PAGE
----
Former Detroit Red Wings forward Johan Franzen has told Swedish media Mike Babcock, is "the worst person I have ever met."

In an interview with Expressen, Franzen described Babcock as a great coach, "but he's a terrible person, the worst I ever met. He's a bully who was attacking people. It could be a cleaner at the arena in Detroit or anybody. He would lay into people without any reason."

Asked if a player ever came to him and accused Babcock of abusive behavior, former Wings general manager Ken Holland told the Free Press, "no. The answer is no."

Franzen also confirmed a story Chris Chelios revealed during Monday's episode of the podcast, "Spittin' Chiclets." The incident happened during Game 5 of the Wings' 2012 playoff series against Nashville.

"Some of the things he (Babcock) said to him (Franzen) on the bench, I don't know what he said to him behind closed doors one-on-one, but he blatantly verbally assaulted him during the game on the bench," Chelios said. "It got to the point where poor Johan, no one really knowing he was suffering with the concussion thing and the depression thing, he just broke down and had nervous breakdown, not only on the bench but after the game in one of the rooms in Nashville.

"It was probably one of the worst things I've ever seen."

The incident still haunts Franzen, who was forced to retire in 2015 after repeated head injuries caused him to suffer from post-concussion syndrome. He and his family returned to their native Sweden this past summer.

"I get the shivers when I think about it," Franzen told Expressen. "That incident occurred against Nashville in the playoffs. It was coarse, nasty and shocking. But that was just one out of a hundred things he did. The tip of the iceberg.

"He would lay into a couple of the other players. The nice team players, the guys who don't say very much. When they left the team he went on to focus on me. It was verbal attacks, he said horrible things."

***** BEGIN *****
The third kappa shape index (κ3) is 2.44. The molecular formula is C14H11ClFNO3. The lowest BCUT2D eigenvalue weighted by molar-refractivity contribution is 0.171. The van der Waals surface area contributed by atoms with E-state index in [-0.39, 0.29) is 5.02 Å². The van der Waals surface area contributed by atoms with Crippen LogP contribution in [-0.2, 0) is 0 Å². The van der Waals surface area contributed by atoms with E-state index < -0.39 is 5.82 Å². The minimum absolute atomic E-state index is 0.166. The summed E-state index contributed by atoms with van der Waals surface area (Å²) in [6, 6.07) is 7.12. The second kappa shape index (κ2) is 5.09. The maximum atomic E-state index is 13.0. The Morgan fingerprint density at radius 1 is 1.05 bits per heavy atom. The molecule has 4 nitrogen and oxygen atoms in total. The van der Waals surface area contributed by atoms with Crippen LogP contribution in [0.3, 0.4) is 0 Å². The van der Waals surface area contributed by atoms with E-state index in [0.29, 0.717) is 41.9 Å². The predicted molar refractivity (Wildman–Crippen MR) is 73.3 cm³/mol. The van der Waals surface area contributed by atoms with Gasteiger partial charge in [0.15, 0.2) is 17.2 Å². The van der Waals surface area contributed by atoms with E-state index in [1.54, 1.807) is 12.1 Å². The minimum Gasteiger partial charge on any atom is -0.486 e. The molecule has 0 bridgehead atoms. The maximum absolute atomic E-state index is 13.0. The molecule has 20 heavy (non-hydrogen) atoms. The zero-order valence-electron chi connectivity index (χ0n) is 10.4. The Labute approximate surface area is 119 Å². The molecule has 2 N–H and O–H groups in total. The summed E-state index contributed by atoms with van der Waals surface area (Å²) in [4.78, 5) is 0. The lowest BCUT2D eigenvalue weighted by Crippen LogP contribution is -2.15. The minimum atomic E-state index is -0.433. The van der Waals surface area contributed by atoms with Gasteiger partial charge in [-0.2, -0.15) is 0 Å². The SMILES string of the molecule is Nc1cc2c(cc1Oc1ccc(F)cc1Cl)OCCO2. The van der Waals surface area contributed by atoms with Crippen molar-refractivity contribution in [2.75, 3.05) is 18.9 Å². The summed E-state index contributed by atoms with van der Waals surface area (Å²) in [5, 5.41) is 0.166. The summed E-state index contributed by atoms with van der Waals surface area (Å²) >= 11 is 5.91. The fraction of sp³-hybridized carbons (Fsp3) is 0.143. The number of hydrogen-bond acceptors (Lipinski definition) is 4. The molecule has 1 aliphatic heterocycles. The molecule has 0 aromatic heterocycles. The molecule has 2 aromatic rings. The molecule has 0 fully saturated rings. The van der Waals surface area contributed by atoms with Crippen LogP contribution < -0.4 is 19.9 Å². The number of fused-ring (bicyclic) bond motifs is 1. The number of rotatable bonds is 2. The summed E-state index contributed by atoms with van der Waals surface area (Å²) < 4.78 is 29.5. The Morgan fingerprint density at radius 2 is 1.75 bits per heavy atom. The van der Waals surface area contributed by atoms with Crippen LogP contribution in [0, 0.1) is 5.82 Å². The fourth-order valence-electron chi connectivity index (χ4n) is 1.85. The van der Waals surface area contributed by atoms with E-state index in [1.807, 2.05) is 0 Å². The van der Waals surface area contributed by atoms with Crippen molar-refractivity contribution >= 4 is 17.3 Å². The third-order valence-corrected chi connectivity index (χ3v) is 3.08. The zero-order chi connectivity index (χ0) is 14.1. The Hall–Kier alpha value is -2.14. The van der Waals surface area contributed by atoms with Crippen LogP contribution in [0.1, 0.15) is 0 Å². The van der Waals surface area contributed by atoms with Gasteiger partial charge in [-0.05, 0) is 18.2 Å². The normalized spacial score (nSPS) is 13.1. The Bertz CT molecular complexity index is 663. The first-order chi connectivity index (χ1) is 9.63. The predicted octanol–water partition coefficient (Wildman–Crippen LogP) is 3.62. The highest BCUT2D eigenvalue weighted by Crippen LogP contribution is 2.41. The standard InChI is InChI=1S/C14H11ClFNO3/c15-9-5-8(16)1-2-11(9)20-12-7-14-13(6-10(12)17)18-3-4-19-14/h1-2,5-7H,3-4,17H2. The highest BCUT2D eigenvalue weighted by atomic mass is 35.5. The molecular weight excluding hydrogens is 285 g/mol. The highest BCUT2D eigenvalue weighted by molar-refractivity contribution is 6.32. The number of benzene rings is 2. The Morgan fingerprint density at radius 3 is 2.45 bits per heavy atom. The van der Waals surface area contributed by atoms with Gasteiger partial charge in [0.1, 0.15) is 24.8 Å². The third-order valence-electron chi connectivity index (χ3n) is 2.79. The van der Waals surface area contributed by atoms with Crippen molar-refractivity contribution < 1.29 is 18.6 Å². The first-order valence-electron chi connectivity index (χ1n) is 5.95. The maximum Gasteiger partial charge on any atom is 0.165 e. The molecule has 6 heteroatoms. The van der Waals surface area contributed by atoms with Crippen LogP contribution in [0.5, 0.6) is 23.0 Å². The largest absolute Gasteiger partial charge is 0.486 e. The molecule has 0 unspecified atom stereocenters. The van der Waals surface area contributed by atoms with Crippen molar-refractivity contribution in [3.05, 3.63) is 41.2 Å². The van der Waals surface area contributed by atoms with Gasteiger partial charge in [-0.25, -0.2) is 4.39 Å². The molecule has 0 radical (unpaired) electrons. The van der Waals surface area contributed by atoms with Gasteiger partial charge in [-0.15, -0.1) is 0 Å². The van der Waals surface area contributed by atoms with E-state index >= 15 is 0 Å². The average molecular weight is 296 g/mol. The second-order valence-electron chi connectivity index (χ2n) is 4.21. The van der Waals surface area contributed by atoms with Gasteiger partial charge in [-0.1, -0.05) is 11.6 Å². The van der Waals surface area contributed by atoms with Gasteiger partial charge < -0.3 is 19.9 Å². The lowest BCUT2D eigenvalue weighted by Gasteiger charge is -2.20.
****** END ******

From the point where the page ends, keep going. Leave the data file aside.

Babcock coached the Wings from 2005-2015. He left the Wings to coach the Maple Leafs, and was fired after 4 1/2 seasons last month.

"From 2011 on, I was terrified of being at the rink," Franzen said. "That's when he got on me the first time. I just focused on getting out of bed every morning from that moment. Last year I could sleep naturally for the first time since then.

"It was just his attacks, playing in my head. Each and every day."

Chelios said players let Holland know about the incident at Nashville, but Chelios mixed up his time line.

"Ken Holland came down to the room and gave a speech, and supported Mike Babcock," Chelios said on the podcast. "It was a great speech, but it was to tell everybody in the room, 'If you don't like it, you could be traded. Come up and see me and get traded,' and that's the way that ended."

Holland told the Free Press he talked to Chelios on Monday afternoon, and that Chelios admitted the incident he describes with Holland did not happen after the Nashville game. Chelios said he was in the locker room when Holland told players that if they had a problem with Babcock, they were welcome to address it with Holland in his office.

Chelios last played for the Wings in 2009-10. He joined the organization as an advisor to Holland, and joined head coach Jeff Blashill's coaching staff in June 2015.

"The situation Chelios described had nothing to do with Franzen," Holland said. "They were separate situations. That happened after a game in San Jose, when someone had said something on a telecast about there being unrest in the locker room. I told players they could come to me if they had anything to say. No one did."

In a text message to the Free Press, Chelios said he made his comments about Babcock and wanted to leave it at that. Babcock did not return a message requesting comment.

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